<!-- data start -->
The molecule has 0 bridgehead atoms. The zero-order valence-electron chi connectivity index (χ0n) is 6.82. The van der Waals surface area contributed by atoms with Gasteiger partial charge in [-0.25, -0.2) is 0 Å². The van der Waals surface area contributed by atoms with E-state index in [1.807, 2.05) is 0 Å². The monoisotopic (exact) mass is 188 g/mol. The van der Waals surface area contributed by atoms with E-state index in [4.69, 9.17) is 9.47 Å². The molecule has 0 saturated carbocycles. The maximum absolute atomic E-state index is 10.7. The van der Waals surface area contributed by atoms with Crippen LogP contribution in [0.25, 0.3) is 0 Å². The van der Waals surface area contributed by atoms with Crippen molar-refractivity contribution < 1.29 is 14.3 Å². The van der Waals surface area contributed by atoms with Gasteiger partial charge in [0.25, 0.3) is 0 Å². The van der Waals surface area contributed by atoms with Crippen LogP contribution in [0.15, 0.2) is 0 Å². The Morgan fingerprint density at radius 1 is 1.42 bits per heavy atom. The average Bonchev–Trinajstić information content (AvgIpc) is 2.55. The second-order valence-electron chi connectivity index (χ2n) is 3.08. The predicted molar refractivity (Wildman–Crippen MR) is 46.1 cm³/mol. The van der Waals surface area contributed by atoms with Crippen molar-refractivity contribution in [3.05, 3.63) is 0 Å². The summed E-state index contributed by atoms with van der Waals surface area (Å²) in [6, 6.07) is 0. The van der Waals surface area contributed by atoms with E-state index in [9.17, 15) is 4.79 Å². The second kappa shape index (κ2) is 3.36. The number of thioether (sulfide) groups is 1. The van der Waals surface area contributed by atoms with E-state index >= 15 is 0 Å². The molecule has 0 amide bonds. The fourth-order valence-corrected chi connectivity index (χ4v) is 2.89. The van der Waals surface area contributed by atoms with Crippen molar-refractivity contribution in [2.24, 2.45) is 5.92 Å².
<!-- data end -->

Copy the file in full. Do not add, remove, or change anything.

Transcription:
The molecule has 0 bridgehead atoms. The zero-order valence-electron chi connectivity index (χ0n) is 6.82. The van der Waals surface area contributed by atoms with Gasteiger partial charge in [-0.25, -0.2) is 0 Å². The van der Waals surface area contributed by atoms with E-state index in [1.807, 2.05) is 0 Å². The monoisotopic (exact) mass is 188 g/mol. The van der Waals surface area contributed by atoms with E-state index in [4.69, 9.17) is 9.47 Å². The molecule has 0 saturated carbocycles. The maximum absolute atomic E-state index is 10.7. The van der Waals surface area contributed by atoms with Crippen LogP contribution in [0.25, 0.3) is 0 Å². The van der Waals surface area contributed by atoms with Crippen molar-refractivity contribution < 1.29 is 14.3 Å². The van der Waals surface area contributed by atoms with Gasteiger partial charge in [0.25, 0.3) is 0 Å². The van der Waals surface area contributed by atoms with Crippen LogP contribution in [0.15, 0.2) is 0 Å². The Morgan fingerprint density at radius 1 is 1.42 bits per heavy atom. The average Bonchev–Trinajstić information content (AvgIpc) is 2.55. The second-order valence-electron chi connectivity index (χ2n) is 3.08. The predicted molar refractivity (Wildman–Crippen MR) is 46.1 cm³/mol. The van der Waals surface area contributed by atoms with Crippen molar-refractivity contribution in [3.05, 3.63) is 0 Å². The summed E-state index contributed by atoms with van der Waals surface area (Å²) in [6, 6.07) is 0. The van der Waals surface area contributed by atoms with E-state index in [9.17, 15) is 4.79 Å². The second kappa shape index (κ2) is 3.36. The number of thioether (sulfide) groups is 1. The van der Waals surface area contributed by atoms with E-state index >= 15 is 0 Å². The molecule has 0 amide bonds. The fourth-order valence-corrected chi connectivity index (χ4v) is 2.89. The van der Waals surface area contributed by atoms with Crippen molar-refractivity contribution in [2.24, 2.45) is 5.92 Å².